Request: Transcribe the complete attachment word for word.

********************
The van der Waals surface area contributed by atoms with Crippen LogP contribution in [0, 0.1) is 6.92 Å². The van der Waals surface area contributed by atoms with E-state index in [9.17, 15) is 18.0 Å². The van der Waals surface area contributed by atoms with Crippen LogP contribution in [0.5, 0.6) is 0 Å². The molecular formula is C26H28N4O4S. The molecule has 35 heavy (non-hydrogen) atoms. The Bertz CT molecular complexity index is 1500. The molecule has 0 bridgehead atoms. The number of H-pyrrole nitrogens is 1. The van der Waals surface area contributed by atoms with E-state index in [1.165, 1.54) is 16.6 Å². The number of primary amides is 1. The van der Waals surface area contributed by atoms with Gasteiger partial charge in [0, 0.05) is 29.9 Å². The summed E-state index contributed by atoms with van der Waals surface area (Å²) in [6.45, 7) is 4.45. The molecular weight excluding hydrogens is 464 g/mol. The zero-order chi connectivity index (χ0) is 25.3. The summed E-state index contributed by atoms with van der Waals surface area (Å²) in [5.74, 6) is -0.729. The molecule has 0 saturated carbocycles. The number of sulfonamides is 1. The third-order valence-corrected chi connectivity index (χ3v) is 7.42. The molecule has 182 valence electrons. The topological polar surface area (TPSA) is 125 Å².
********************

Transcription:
The van der Waals surface area contributed by atoms with Crippen LogP contribution in [0, 0.1) is 6.92 Å². The van der Waals surface area contributed by atoms with E-state index in [9.17, 15) is 18.0 Å². The van der Waals surface area contributed by atoms with Crippen LogP contribution in [0.5, 0.6) is 0 Å². The molecular formula is C26H28N4O4S. The molecule has 35 heavy (non-hydrogen) atoms. The Bertz CT molecular complexity index is 1500. The molecule has 0 bridgehead atoms. The number of H-pyrrole nitrogens is 1. The van der Waals surface area contributed by atoms with E-state index in [1.165, 1.54) is 16.6 Å². The number of primary amides is 1. The van der Waals surface area contributed by atoms with Gasteiger partial charge in [0, 0.05) is 29.9 Å². The summed E-state index contributed by atoms with van der Waals surface area (Å²) in [6.45, 7) is 4.45. The molecular weight excluding hydrogens is 464 g/mol. The zero-order chi connectivity index (χ0) is 25.3. The summed E-state index contributed by atoms with van der Waals surface area (Å²) in [5.74, 6) is -0.729. The molecule has 0 saturated carbocycles. The number of sulfonamides is 1. The third-order valence-corrected chi connectivity index (χ3v) is 7.42. The molecule has 182 valence electrons. The topological polar surface area (TPSA) is 125 Å².